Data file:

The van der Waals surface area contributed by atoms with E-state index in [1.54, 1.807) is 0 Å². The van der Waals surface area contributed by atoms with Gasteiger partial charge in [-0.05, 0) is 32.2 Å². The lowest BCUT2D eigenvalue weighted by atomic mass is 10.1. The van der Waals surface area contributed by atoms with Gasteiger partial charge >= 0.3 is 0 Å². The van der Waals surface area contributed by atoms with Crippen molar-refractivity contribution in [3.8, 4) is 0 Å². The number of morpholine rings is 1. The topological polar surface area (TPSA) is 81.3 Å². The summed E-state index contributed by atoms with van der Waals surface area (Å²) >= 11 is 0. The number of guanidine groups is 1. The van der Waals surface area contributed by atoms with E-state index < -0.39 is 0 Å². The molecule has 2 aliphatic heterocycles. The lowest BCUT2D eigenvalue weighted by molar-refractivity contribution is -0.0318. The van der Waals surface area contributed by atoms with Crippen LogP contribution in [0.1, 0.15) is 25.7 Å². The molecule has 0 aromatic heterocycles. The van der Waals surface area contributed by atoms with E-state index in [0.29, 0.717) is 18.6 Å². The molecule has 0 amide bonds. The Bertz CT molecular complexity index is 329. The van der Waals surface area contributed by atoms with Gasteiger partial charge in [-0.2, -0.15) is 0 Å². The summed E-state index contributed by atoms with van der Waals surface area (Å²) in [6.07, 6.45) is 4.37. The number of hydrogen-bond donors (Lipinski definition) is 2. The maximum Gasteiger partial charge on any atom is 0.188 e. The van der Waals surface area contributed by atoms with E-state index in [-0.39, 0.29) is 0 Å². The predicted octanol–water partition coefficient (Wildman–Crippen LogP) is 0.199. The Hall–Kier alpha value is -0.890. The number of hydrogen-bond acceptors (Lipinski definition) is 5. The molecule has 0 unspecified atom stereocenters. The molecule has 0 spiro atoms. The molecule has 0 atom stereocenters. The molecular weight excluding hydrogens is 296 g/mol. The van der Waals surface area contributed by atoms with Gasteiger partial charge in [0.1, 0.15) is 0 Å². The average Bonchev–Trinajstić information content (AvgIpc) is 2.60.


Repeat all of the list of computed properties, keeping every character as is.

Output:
The van der Waals surface area contributed by atoms with E-state index in [1.54, 1.807) is 0 Å². The van der Waals surface area contributed by atoms with Gasteiger partial charge in [-0.05, 0) is 32.2 Å². The lowest BCUT2D eigenvalue weighted by atomic mass is 10.1. The van der Waals surface area contributed by atoms with Gasteiger partial charge >= 0.3 is 0 Å². The van der Waals surface area contributed by atoms with Crippen molar-refractivity contribution in [3.8, 4) is 0 Å². The number of morpholine rings is 1. The topological polar surface area (TPSA) is 81.3 Å². The summed E-state index contributed by atoms with van der Waals surface area (Å²) >= 11 is 0. The number of guanidine groups is 1. The van der Waals surface area contributed by atoms with E-state index < -0.39 is 0 Å². The molecule has 2 aliphatic heterocycles. The lowest BCUT2D eigenvalue weighted by molar-refractivity contribution is -0.0318. The van der Waals surface area contributed by atoms with Crippen LogP contribution in [0.1, 0.15) is 25.7 Å². The molecule has 0 aromatic heterocycles. The van der Waals surface area contributed by atoms with E-state index in [0.29, 0.717) is 18.6 Å². The molecule has 0 amide bonds. The Bertz CT molecular complexity index is 329. The van der Waals surface area contributed by atoms with Gasteiger partial charge in [-0.2, -0.15) is 0 Å². The summed E-state index contributed by atoms with van der Waals surface area (Å²) in [6.07, 6.45) is 4.37. The number of hydrogen-bond donors (Lipinski definition) is 2. The maximum Gasteiger partial charge on any atom is 0.188 e. The van der Waals surface area contributed by atoms with E-state index in [-0.39, 0.29) is 0 Å². The predicted octanol–water partition coefficient (Wildman–Crippen LogP) is 0.199. The Hall–Kier alpha value is -0.890. The number of hydrogen-bond acceptors (Lipinski definition) is 5. The molecule has 0 unspecified atom stereocenters. The molecule has 0 spiro atoms. The molecule has 0 atom stereocenters. The molecular weight excluding hydrogens is 296 g/mol. The van der Waals surface area contributed by atoms with Gasteiger partial charge in [0.1, 0.15) is 0 Å². The average Bonchev–Trinajstić information content (AvgIpc) is 2.60.